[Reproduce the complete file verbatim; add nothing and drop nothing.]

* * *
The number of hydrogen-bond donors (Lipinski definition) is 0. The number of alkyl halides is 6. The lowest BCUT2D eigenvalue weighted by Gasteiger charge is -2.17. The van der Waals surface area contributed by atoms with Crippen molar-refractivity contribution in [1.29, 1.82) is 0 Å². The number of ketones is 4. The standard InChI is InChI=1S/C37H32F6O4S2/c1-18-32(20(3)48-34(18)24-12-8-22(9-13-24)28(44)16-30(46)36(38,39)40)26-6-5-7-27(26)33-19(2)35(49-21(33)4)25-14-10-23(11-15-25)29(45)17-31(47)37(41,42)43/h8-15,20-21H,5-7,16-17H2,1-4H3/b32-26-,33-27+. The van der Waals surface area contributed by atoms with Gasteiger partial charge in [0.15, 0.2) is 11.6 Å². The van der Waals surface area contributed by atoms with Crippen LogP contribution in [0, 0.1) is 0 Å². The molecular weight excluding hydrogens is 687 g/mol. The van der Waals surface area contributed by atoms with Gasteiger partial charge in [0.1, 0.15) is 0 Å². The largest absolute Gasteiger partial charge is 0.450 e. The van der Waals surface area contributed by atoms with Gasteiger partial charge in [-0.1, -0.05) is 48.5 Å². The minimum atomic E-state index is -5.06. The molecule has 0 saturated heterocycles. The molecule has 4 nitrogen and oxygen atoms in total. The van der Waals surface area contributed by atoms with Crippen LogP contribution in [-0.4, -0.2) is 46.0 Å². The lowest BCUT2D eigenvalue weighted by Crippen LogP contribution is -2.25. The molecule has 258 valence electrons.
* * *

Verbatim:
The number of hydrogen-bond donors (Lipinski definition) is 0. The number of alkyl halides is 6. The lowest BCUT2D eigenvalue weighted by Gasteiger charge is -2.17. The van der Waals surface area contributed by atoms with Crippen molar-refractivity contribution in [1.29, 1.82) is 0 Å². The number of ketones is 4. The standard InChI is InChI=1S/C37H32F6O4S2/c1-18-32(20(3)48-34(18)24-12-8-22(9-13-24)28(44)16-30(46)36(38,39)40)26-6-5-7-27(26)33-19(2)35(49-21(33)4)25-14-10-23(11-15-25)29(45)17-31(47)37(41,42)43/h8-15,20-21H,5-7,16-17H2,1-4H3/b32-26-,33-27+. The van der Waals surface area contributed by atoms with Gasteiger partial charge in [0.15, 0.2) is 11.6 Å². The van der Waals surface area contributed by atoms with Crippen LogP contribution in [0, 0.1) is 0 Å². The molecular weight excluding hydrogens is 687 g/mol. The van der Waals surface area contributed by atoms with Gasteiger partial charge in [0.1, 0.15) is 0 Å². The largest absolute Gasteiger partial charge is 0.450 e. The van der Waals surface area contributed by atoms with Gasteiger partial charge in [-0.1, -0.05) is 48.5 Å². The minimum atomic E-state index is -5.06. The molecule has 0 saturated heterocycles. The molecule has 4 nitrogen and oxygen atoms in total. The van der Waals surface area contributed by atoms with Crippen LogP contribution in [-0.4, -0.2) is 46.0 Å². The lowest BCUT2D eigenvalue weighted by Crippen LogP contribution is -2.25. The molecule has 258 valence electrons.